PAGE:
- Advanced digital skills raise global GDP by an estimated $6.3 trillion each year by boosting worker income and productivity. While most workers in the countries studied do not use advanced digital skills as part of their job, the income gains these workers garner scale to large national and global value. Advanced digital skills generate an estimated $4.2 trillion in annual GDP in the 19 countries included in this study and $6.3 trillion globally due to the income and productivity of these workers. When basic and intermediate digital skills are included, the total annual global value of digital skills comes to $18.5 trillion, which is approximately 12 percent of global GDP.
- In addition to workers' economic gains, job satisfaction and job security also rise with digital skill proficiency. Workers who acquire advanced digital skills realize benefits beyond higher salaries. Nearly three out of four workers (72 percent) who use advanced digital skills at work express high job satisfaction, compared to less than half of workers who only use basic digital skills (43 percent). Importantly, this is true even after controlling for other factors that may influence job satisfaction, such as age, gender and level of education. Additionally, workers with advanced digital skills express higher confidence in their job security than those with basic digital skills (72 percent versus 48 percent).
- Organizations that rely heavily on advanced digital skills, digital technologies and cloud technology realize success rates for revenue growth and innovation that are notably higher than businesses that use fewer digital skills. The employer survey shows that companies with high levels of digital skill utilization report annual revenues that are approximately 168 percent higher than companies that do not use digital skills after adjusting for the number of employees, country and sector effects. Highly digital organizations are also more likely to have brought an innovative new product to market between 2020 and 2022: 72 percent of organizations that employ advanced digital workers reported introducing a new product in the past two years, compared to 47 percent of organizations that employ basic digital workers.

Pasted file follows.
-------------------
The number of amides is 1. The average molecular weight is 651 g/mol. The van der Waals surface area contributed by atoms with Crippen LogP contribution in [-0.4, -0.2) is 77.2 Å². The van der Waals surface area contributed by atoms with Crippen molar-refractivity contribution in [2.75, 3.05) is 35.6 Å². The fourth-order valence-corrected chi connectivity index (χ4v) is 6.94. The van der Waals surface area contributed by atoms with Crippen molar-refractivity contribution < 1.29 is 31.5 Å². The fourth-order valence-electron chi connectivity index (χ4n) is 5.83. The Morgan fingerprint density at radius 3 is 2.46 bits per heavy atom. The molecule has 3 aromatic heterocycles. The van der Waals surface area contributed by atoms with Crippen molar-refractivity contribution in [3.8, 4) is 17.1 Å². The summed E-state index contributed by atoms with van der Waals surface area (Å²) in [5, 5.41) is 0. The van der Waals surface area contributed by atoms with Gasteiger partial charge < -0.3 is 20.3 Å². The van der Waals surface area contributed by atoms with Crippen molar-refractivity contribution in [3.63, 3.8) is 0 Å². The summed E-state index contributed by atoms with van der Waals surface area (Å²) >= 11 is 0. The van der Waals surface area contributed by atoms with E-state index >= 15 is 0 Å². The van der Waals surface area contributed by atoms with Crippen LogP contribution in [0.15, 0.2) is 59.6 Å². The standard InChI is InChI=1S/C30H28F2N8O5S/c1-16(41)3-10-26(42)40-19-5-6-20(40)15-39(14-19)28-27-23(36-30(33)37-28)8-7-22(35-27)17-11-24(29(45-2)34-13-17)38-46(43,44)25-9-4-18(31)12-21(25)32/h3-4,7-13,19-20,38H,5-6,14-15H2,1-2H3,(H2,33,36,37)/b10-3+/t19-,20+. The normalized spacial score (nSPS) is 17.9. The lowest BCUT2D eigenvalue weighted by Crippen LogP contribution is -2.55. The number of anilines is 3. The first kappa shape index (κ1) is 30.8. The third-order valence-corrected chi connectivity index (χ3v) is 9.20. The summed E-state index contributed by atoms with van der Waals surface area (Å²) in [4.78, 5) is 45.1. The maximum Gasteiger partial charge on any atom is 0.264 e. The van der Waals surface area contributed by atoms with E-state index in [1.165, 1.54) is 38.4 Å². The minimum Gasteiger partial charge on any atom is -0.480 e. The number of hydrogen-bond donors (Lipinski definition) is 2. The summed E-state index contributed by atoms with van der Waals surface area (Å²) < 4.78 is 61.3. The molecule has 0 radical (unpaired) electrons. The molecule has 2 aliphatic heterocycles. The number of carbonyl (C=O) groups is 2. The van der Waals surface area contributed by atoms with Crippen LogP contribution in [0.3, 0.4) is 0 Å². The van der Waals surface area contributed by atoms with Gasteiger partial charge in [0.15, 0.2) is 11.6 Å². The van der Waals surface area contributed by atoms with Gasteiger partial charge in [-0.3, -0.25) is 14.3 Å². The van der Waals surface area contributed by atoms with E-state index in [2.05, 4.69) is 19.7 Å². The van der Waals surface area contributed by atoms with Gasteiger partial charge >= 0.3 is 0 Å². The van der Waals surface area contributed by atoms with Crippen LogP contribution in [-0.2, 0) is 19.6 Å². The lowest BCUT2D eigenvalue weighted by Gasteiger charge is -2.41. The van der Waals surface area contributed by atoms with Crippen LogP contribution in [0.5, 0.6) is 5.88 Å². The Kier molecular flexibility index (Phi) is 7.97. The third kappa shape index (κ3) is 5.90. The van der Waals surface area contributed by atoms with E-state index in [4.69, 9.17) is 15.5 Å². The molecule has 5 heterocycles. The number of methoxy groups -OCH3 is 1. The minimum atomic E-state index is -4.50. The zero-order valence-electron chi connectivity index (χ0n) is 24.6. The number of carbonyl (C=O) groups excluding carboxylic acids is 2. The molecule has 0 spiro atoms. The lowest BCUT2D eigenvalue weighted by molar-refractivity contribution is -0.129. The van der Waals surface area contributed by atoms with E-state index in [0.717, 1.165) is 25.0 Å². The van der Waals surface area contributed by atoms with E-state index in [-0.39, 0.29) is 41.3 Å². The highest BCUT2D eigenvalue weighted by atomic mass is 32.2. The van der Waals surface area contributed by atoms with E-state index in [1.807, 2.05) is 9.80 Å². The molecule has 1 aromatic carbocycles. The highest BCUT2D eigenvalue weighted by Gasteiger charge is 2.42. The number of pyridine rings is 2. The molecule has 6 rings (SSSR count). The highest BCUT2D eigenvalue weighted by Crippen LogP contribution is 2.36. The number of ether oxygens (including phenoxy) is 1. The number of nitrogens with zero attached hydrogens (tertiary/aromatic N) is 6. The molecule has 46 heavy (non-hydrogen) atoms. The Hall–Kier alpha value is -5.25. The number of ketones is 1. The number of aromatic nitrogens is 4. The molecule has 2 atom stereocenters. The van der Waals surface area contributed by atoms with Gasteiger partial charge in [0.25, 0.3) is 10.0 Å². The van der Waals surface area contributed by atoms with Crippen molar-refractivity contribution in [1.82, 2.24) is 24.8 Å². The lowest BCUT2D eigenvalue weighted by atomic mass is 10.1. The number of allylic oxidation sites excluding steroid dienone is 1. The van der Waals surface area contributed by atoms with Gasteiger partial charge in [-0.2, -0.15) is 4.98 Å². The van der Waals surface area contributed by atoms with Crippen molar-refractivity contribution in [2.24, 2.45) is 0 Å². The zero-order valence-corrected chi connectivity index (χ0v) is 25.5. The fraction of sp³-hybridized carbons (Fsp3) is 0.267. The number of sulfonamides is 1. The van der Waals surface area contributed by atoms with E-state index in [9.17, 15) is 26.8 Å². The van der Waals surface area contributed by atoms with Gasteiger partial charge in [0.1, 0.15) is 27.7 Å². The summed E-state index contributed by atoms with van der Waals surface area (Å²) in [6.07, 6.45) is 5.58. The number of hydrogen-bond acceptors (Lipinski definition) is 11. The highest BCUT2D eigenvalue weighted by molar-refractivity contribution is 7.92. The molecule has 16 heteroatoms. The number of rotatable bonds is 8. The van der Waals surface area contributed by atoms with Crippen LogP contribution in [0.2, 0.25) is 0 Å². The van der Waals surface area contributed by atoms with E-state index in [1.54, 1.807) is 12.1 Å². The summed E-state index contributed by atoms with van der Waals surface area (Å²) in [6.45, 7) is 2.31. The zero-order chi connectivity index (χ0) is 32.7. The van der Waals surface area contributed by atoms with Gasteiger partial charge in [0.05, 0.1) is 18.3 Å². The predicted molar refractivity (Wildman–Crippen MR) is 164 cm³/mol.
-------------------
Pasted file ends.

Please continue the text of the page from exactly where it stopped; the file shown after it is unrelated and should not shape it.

- Most organizations report hiring challenges related to roles requiring digital skills, yet many maintain rigid bachelor's degree requirements. Across the 19 countries studied, just 31 percent of workers with advanced digital skills held a bachelor's degree or postsecondary equivalent. Yet, among employers surveyed, 36 percent report that a postsecondary degree is required for even an entry-level job requiring digital skills. Likewise, analysis of international job vacancy data finds that just over half of jobs with digital skill requirements (51 percent) list a postsecondary degree preference.
While we have reported earlier on various initiatives to address the crippling cloud skills shortage, Amazon used the report's publication to remind everyone that it's committed to investing hundreds of millions of dollars to provide 29 million people around the world with access to free cloud computing skills training by 2025. "The company is providing this free skills training through a range of AWS-designed programs, making the latest technical knowledge accessible to anyone who has ever considered a career in cloud computing," Amazon said.
David Ramel is an editor and writer for Converge360.